Here’s a look into live action short films nominated for Oscars this year
1. “The Phone Call”
Containing possibly the best performances of the nominated shorts, “The Phone Call” follows Heather (Sally Hawkins), a helpline operator who answers a mysterious call from a man on the brink of death after swallowing a load of pills. The man, played by the magnificent Jim Broadbent, is never seen on screen — and rightfully so — with his performance delivered merely through voice. While establishing itself as a dark mystery, the film slowly becomes much more sentimental in its third act, and it’s within these final moments that “The Phone Call” does something special. If I were to bet which film will take this year’s golden statue, it would be this one.
2. “Boogaloo and Graham”
For a film that takes place in 1970s Belfast, “charming” wouldn’t exactly be the first word to come to mind. But this endearing tale of two brothers whose father buys them baby chicks as pets, is exactly that. As the two brothers grow, so do the chickens, leaving the question of what should be done with them. This film about family could have gone a handful of cliche directions, but director Michael Lennox avoids them all, leaving the audience surprised throughout.
3. “Butter Lamp”
The most ambitious of the nominees and my personal favorite is director Hu Wei’s “Butter Lamp,” which contains almost no camera movement and is shot through a single vantage point. In the film, a photographer and his assistant take pictures of Tibetan nomads in front of a number of backgrounds. The fake backdrops range from iconic Chinese monuments to smiling Disney characters, resulting in various scenarios that are both humorous and gloomy. The short has no clear narrative, which may bother some viewers, but in it lies a thick message of the power of illusion. As the background curtain drops in the final scene, revealing Tibet’s mountains, we are taken in by the beauty of a landscape we will never witness with our own eyes, much the same as the villagers and their dreamful backdrops.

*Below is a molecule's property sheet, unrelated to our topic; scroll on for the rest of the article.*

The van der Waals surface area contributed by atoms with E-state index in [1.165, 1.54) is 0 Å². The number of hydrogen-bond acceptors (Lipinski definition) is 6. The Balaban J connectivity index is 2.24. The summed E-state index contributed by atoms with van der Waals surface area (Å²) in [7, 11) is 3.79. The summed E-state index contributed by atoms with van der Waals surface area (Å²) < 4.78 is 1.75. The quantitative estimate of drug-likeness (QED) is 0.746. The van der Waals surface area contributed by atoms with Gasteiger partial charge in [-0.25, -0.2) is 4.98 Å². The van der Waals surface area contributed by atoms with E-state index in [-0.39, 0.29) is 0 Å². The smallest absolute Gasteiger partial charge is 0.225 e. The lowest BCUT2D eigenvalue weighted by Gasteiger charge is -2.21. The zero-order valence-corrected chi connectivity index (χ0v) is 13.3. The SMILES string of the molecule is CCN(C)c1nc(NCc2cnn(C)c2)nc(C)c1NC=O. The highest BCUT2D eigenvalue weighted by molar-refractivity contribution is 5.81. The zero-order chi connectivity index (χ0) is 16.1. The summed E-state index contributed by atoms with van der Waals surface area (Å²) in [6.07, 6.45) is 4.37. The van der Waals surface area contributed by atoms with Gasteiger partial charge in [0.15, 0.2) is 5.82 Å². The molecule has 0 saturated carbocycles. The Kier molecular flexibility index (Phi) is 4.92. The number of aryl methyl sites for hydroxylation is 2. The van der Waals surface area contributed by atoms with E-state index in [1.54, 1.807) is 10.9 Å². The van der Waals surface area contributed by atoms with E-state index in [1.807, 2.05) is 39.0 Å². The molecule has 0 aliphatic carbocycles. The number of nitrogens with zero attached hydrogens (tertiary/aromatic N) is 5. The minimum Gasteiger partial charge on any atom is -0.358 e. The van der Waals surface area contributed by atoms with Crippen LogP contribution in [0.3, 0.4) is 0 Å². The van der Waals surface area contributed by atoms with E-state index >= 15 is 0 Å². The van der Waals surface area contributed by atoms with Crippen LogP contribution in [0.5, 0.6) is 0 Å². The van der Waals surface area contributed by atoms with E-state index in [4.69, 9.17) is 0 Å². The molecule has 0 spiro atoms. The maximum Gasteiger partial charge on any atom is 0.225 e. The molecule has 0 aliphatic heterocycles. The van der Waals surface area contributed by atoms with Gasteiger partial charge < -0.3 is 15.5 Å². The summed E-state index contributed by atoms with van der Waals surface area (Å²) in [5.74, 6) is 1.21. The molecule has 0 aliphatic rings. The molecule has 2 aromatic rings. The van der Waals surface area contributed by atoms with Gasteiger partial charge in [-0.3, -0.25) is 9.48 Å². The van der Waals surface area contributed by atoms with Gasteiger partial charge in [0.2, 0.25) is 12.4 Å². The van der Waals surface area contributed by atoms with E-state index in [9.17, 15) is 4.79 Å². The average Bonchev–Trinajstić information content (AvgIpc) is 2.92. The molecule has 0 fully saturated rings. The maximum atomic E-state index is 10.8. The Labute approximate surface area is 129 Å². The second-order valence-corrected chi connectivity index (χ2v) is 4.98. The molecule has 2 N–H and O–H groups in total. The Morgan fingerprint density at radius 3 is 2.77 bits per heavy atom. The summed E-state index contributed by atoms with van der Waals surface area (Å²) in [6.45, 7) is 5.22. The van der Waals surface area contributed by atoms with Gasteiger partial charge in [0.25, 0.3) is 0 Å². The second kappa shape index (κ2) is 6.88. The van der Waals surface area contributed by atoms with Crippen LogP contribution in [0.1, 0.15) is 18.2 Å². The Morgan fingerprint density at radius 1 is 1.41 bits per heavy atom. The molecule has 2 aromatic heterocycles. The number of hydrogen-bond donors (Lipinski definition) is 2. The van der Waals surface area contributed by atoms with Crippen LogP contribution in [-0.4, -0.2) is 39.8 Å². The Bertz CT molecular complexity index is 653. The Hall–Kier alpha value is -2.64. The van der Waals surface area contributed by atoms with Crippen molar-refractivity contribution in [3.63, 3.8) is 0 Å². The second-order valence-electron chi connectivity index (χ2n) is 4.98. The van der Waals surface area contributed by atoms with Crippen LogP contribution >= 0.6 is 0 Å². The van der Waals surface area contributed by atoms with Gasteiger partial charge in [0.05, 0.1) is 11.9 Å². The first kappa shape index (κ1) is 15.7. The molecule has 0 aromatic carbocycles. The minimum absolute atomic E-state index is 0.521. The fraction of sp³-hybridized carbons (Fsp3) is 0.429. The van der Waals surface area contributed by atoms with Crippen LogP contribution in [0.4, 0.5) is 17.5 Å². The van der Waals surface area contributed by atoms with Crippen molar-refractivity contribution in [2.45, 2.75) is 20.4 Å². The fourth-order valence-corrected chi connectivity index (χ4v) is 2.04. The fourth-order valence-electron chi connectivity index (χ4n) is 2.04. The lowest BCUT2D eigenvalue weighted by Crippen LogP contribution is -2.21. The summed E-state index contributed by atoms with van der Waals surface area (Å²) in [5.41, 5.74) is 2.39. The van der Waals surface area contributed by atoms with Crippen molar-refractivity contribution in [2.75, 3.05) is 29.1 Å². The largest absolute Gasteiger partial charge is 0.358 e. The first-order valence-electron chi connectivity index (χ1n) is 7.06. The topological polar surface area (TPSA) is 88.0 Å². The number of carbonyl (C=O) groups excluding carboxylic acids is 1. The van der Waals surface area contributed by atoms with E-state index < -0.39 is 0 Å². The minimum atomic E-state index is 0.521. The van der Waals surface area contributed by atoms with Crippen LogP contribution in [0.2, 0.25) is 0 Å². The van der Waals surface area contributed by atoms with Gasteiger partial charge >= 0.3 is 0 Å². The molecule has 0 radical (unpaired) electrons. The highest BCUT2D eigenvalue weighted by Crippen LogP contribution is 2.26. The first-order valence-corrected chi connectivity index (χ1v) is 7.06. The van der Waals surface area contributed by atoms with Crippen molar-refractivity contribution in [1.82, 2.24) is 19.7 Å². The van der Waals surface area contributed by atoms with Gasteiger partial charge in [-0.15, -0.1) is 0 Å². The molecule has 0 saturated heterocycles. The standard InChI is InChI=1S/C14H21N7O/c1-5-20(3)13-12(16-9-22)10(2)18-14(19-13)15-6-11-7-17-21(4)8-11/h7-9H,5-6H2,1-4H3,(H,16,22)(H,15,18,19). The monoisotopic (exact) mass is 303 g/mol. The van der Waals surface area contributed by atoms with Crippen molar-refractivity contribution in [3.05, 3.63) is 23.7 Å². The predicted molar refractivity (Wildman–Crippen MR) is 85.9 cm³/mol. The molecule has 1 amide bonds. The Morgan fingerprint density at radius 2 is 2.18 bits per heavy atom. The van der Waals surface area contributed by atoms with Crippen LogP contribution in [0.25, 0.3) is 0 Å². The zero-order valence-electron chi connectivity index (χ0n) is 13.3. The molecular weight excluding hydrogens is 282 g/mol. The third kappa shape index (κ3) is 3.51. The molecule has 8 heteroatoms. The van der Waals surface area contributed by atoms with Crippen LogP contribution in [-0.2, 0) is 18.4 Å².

This short from Switzerland tells the story of its titular character, an Afghan immigrant living as a refugee in the Swiss Alps, and her struggle to send money to her ill father. Parvaneh, denied by the Western Union because she’s under 18 years of age, befriends a teenage girl who vows to help her complete the transfer. In the small amount of time, the two leads are able to create a genuine friendship that makes the film quite enjoyable to watch.
The longest of the nominees is the Israeli film, “Aya,” which follows a woman of the same name who assumes the identity of a man’s limo driver while at an airport. Most of the film takes place in her car, as she drives the unknowing musician judge to Jerusalem. In an exploration of the pair’s brief relationship, this film takes a strange encounter and creates a unique outcome.